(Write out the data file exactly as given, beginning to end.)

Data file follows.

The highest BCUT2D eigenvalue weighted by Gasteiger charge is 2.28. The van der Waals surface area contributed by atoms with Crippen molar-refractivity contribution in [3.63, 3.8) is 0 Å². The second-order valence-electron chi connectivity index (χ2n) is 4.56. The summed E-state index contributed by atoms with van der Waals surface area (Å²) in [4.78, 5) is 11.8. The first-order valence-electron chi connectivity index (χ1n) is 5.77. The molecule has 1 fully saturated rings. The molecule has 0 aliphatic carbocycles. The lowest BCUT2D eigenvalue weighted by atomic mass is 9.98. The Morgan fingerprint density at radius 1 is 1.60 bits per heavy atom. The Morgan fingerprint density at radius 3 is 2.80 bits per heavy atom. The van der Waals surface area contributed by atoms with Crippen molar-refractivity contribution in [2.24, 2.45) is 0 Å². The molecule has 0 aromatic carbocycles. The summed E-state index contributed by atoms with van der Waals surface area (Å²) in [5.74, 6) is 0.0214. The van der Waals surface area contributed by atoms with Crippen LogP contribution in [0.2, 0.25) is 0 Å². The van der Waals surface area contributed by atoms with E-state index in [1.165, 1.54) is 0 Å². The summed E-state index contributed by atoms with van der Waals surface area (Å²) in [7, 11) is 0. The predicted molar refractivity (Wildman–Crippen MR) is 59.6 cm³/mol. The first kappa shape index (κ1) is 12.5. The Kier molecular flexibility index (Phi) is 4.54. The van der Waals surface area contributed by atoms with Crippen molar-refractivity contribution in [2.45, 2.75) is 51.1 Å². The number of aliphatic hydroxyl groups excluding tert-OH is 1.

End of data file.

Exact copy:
The highest BCUT2D eigenvalue weighted by Gasteiger charge is 2.28. The van der Waals surface area contributed by atoms with Crippen molar-refractivity contribution in [3.63, 3.8) is 0 Å². The second-order valence-electron chi connectivity index (χ2n) is 4.56. The summed E-state index contributed by atoms with van der Waals surface area (Å²) in [4.78, 5) is 11.8. The first-order valence-electron chi connectivity index (χ1n) is 5.77. The molecule has 1 fully saturated rings. The molecule has 0 aliphatic carbocycles. The lowest BCUT2D eigenvalue weighted by atomic mass is 9.98. The Morgan fingerprint density at radius 1 is 1.60 bits per heavy atom. The Morgan fingerprint density at radius 3 is 2.80 bits per heavy atom. The van der Waals surface area contributed by atoms with Crippen molar-refractivity contribution in [2.24, 2.45) is 0 Å². The molecule has 0 aromatic carbocycles. The summed E-state index contributed by atoms with van der Waals surface area (Å²) in [5.74, 6) is 0.0214. The van der Waals surface area contributed by atoms with Crippen LogP contribution in [0.2, 0.25) is 0 Å². The van der Waals surface area contributed by atoms with E-state index in [1.165, 1.54) is 0 Å². The summed E-state index contributed by atoms with van der Waals surface area (Å²) in [7, 11) is 0. The predicted molar refractivity (Wildman–Crippen MR) is 59.6 cm³/mol. The first kappa shape index (κ1) is 12.5. The Kier molecular flexibility index (Phi) is 4.54. The van der Waals surface area contributed by atoms with Crippen molar-refractivity contribution in [2.45, 2.75) is 51.1 Å². The number of aliphatic hydroxyl groups excluding tert-OH is 1.